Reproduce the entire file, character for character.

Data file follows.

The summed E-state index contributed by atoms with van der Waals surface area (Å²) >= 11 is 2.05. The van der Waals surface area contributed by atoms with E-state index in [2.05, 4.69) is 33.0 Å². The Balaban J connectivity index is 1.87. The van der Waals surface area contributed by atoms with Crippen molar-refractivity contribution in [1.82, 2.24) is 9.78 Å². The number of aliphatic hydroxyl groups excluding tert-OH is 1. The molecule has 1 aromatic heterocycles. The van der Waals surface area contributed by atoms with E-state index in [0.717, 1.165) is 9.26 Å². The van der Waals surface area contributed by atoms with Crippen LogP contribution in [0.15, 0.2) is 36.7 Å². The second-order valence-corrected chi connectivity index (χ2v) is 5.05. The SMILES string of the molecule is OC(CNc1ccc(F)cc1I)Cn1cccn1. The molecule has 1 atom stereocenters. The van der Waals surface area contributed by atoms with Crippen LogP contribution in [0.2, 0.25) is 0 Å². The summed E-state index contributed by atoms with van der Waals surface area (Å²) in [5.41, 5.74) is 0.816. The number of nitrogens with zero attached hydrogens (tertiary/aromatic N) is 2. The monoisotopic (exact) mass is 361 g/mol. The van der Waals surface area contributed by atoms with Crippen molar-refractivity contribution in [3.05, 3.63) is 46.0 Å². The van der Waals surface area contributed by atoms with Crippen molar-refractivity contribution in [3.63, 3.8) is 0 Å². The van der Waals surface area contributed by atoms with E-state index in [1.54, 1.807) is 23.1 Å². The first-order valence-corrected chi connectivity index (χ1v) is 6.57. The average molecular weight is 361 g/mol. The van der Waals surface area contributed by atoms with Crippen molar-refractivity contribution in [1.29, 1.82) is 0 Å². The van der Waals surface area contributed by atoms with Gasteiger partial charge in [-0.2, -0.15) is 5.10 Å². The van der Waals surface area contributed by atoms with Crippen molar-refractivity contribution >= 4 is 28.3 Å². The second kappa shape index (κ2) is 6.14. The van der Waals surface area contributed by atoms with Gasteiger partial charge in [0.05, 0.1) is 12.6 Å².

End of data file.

The summed E-state index contributed by atoms with van der Waals surface area (Å²) >= 11 is 2.05. The van der Waals surface area contributed by atoms with E-state index in [2.05, 4.69) is 33.0 Å². The Balaban J connectivity index is 1.87. The van der Waals surface area contributed by atoms with Crippen molar-refractivity contribution in [1.82, 2.24) is 9.78 Å². The number of aliphatic hydroxyl groups excluding tert-OH is 1. The molecule has 1 aromatic heterocycles. The van der Waals surface area contributed by atoms with E-state index in [0.717, 1.165) is 9.26 Å². The van der Waals surface area contributed by atoms with Crippen LogP contribution in [0.15, 0.2) is 36.7 Å². The second-order valence-corrected chi connectivity index (χ2v) is 5.05. The SMILES string of the molecule is OC(CNc1ccc(F)cc1I)Cn1cccn1. The molecule has 1 atom stereocenters. The van der Waals surface area contributed by atoms with Crippen LogP contribution in [0.2, 0.25) is 0 Å². The summed E-state index contributed by atoms with van der Waals surface area (Å²) in [5.41, 5.74) is 0.816. The number of nitrogens with zero attached hydrogens (tertiary/aromatic N) is 2. The monoisotopic (exact) mass is 361 g/mol. The van der Waals surface area contributed by atoms with Crippen molar-refractivity contribution in [3.05, 3.63) is 46.0 Å². The van der Waals surface area contributed by atoms with Crippen molar-refractivity contribution in [3.63, 3.8) is 0 Å². The van der Waals surface area contributed by atoms with E-state index in [1.54, 1.807) is 23.1 Å². The first-order valence-corrected chi connectivity index (χ1v) is 6.57. The average molecular weight is 361 g/mol. The van der Waals surface area contributed by atoms with Crippen molar-refractivity contribution in [1.29, 1.82) is 0 Å². The van der Waals surface area contributed by atoms with Gasteiger partial charge in [-0.2, -0.15) is 5.10 Å². The van der Waals surface area contributed by atoms with Crippen molar-refractivity contribution >= 4 is 28.3 Å². The second kappa shape index (κ2) is 6.14. The van der Waals surface area contributed by atoms with Gasteiger partial charge in [0.05, 0.1) is 12.6 Å².